The assassination of Archduke Franz Ferdinand and his wife, Sophie, of Austria-Hungary by Gavrilo Princip, a member of a Serbian nationalist group, on July 28, 1914, led Europe into war - called the Great War as well as the War to End All Wars. By the time it ended, countries far and wide had been drawn into the conflict - 9,911,000 military combatants were dead. France lost 1,397,800 in the military and an additional 300,000 civilians either from military action or disease, accidents and famine - second only to the losses suffered by Russia.
The Ossuaire at Douaumont The Memorial de Verdun
Perhaps one of the most moving sites to visit in France is the Ossuaire de Douaumont, located in Douaumont, France, and built as a memorial containing the remains of soldiers who died on the battlefield during the Battle of Verdun. It is difficult to comprehend, but this one battle raged for 300 days - from the 21st of February to the 19th of December 1916. In front of the Ossuaire, sloping down the hill, is the largest single French military cemetery of World War I. It has 16,142 graves and was begun in 1923 by a veteran of the Verdun battle, André Maginot, who later designed the Maginot Line. Both French and German soldiers are buried here, and in the Ossuaire itself are the skeletal remains of some 130,000 unidentified soldiers from both sides of the conflict. Also noteworthy is the Memorial de Verdun museum which is located on the battlefield of the destroyed village of Fleury-devant-Douaumont. It features artifacts of both the German and French combatants - their weapons, uniforms, field artillery and vehicles, as well as a movie theatre offering films relative to the battle.
The Battle of the Somme, July 1 to November 18, 1916, was waged on either side of the River Somme in France's Picardie region - its main purpose was for British forces to draw German troops away from Verdun. Success was finally achieved, but the Battle of the Somme became to be known as the bloodiest battle of the War.
From April until Armistice Day (November 11) many commemorative events will be held in the Somme. They include memorial services, concerts, lectures, and Remembrance ceremonies on November 11th. A more physical event will be the Europe Run to Unity, June 10 to 21. It will begin in Nieuwpoort (Flanders) Belgium, and will finish at the EU Parliament in Strasbourg, France. It is a relay run covering 1,050 kilometers along the length of the Western Front. If you have a special interest in the Somme, more detailed information about events and history can be found at www.somme14-18.com. Find information about visiting the battlefields for individuals, groups and students, and the Circuit du Souvenir route of battlefield sites.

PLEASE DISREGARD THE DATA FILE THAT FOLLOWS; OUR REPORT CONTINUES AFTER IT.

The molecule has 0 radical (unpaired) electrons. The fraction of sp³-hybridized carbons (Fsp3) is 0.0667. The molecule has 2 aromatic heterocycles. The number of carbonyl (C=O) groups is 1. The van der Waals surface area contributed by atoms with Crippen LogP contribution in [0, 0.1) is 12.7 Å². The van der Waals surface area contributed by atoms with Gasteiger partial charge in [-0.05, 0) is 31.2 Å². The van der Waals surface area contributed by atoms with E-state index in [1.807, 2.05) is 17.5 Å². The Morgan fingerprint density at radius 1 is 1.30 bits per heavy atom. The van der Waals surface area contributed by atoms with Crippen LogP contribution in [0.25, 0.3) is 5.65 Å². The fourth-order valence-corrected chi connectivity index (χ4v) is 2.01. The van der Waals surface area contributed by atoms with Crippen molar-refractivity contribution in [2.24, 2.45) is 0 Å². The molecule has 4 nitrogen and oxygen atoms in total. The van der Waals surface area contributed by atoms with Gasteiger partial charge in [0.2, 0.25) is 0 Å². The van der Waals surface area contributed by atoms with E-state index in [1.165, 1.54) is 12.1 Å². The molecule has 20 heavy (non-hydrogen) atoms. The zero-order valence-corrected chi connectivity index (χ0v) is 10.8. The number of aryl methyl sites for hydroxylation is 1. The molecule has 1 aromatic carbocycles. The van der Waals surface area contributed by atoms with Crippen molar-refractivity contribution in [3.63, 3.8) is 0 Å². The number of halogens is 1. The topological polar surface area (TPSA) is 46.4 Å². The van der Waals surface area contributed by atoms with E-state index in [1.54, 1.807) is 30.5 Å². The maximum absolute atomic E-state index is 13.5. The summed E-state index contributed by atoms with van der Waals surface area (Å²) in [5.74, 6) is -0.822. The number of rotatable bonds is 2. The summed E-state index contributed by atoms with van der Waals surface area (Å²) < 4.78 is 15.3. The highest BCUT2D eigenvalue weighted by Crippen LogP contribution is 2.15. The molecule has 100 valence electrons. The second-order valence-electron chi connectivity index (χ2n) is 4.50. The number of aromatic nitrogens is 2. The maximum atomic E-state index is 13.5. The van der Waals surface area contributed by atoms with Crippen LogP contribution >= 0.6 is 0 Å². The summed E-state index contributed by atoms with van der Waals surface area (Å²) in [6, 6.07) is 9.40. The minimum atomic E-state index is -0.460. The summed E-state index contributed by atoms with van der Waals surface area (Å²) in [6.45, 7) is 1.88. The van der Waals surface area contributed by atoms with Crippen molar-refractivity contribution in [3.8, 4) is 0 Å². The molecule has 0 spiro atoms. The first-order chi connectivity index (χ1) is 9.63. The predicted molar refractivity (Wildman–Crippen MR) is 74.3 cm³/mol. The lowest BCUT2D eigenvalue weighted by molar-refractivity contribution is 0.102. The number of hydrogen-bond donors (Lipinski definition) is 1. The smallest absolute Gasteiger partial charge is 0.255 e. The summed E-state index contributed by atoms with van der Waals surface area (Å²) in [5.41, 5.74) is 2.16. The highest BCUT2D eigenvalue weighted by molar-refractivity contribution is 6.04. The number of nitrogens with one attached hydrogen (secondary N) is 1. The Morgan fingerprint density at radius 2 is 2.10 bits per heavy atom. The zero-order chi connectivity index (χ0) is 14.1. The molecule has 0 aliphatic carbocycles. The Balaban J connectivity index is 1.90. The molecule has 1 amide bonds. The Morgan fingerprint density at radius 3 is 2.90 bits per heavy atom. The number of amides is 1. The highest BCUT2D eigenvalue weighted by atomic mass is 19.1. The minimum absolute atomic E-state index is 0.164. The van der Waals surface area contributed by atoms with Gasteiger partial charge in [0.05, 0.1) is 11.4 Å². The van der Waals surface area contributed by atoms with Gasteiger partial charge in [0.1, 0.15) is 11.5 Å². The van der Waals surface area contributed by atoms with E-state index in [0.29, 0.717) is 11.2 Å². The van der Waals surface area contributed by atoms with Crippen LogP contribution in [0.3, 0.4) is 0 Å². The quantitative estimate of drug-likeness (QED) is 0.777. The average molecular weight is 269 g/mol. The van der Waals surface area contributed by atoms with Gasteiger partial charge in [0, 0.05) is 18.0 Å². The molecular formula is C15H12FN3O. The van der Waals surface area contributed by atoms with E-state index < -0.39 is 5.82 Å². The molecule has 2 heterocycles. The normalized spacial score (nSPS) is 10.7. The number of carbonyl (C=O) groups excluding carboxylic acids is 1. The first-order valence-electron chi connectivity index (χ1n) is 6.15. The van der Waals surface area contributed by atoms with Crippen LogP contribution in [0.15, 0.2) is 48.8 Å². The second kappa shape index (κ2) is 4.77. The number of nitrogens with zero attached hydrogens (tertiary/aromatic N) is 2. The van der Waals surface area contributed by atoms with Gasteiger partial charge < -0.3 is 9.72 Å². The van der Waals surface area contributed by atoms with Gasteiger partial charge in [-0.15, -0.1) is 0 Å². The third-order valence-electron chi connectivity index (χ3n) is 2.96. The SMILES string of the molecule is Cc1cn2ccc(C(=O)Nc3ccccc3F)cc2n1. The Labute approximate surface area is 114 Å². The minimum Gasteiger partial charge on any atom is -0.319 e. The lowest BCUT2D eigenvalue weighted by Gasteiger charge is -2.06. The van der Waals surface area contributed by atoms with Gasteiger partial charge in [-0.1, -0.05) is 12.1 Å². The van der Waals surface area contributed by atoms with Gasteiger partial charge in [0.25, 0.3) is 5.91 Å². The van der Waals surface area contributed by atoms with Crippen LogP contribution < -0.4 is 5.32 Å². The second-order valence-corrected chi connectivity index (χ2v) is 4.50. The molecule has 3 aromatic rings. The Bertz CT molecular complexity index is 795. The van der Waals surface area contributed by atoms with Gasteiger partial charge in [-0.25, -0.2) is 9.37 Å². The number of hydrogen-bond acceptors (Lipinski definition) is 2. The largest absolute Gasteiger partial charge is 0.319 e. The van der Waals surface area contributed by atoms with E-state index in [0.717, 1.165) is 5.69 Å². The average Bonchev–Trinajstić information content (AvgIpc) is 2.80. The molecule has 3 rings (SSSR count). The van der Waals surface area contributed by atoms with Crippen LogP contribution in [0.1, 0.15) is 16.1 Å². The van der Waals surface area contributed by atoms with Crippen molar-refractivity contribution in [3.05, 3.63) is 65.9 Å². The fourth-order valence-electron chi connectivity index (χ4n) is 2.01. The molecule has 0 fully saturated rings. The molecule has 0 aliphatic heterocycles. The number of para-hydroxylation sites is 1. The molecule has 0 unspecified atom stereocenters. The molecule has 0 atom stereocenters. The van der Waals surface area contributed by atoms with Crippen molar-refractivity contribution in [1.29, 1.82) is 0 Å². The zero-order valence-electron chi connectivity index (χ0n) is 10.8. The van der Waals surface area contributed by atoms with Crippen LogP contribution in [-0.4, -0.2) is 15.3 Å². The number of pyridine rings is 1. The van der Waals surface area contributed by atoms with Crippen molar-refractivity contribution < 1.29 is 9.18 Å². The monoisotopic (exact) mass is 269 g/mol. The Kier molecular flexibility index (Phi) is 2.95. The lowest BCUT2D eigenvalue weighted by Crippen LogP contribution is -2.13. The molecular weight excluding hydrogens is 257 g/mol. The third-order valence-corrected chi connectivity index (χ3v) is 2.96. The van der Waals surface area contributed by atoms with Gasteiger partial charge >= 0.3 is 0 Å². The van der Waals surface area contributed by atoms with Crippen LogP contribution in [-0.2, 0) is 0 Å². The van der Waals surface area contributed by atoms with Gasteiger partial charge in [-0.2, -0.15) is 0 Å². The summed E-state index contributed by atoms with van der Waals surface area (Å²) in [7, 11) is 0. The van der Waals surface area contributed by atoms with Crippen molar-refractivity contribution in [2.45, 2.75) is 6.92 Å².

R. Taylor's book, Spring on the Somme, tells how the region is once
again tranquil and beautiful - the discovery he made on his 130-mile journey
in a fisherman's punt from the source of the Somme to the sea where it
ends its journey - and how key battle sites have changed since WWI. The
author writes of trade in the Dark Ages, Roman forts, the Hundred Years
War and more. As he met people along the way, he heard stories of
the Great War, and one farmer told him that relics of the war, such as
rifle bullets, bubble up from the ground after a good rain. The farmer
had recently uncovered a rusty old bayonet when plowing a field, and he
and other farmers find it strange that so many English-speaking visitors
come to them for permission to collect items like these from their fields.
The Champagne-Ardenne region is where American, Russian and Portuguese troops fought alongside the French in World War I. There were two Battles of the Marne: the first in 1914 saw an Allied victory. The second Battle of the Marne began mid-July 1918 when the German Spring Offensive faced French, American, British and Italian troops. The area was under German occupation with the fortified Front Line running north of the River Marne and the Argonne Forest. By July 20th, the offensive had moved back to where it began, and by early August the fighting ceased with an Allied victory. Unfortunately, casualties totaled over 270,000 on both sides. Trench warfare left its mark on the landscape, and following the War, the land was cleared for agriculture and the trenches and other signs of military occupation were buried and forgotten. However, where the ground has never been plowed, some relics remain just below the surface. Archeologists, one hundred years later, are finding forgotten sites and some interesting discoveries are coming to light, just as they are in the Somme.
which saw the worst fighting of the whole war including the pivotal battles
of Marne, Somme and Verdun, has invited all the nations involved, on both
sides of the war, to join the Bastille Day parade on July 14th this year.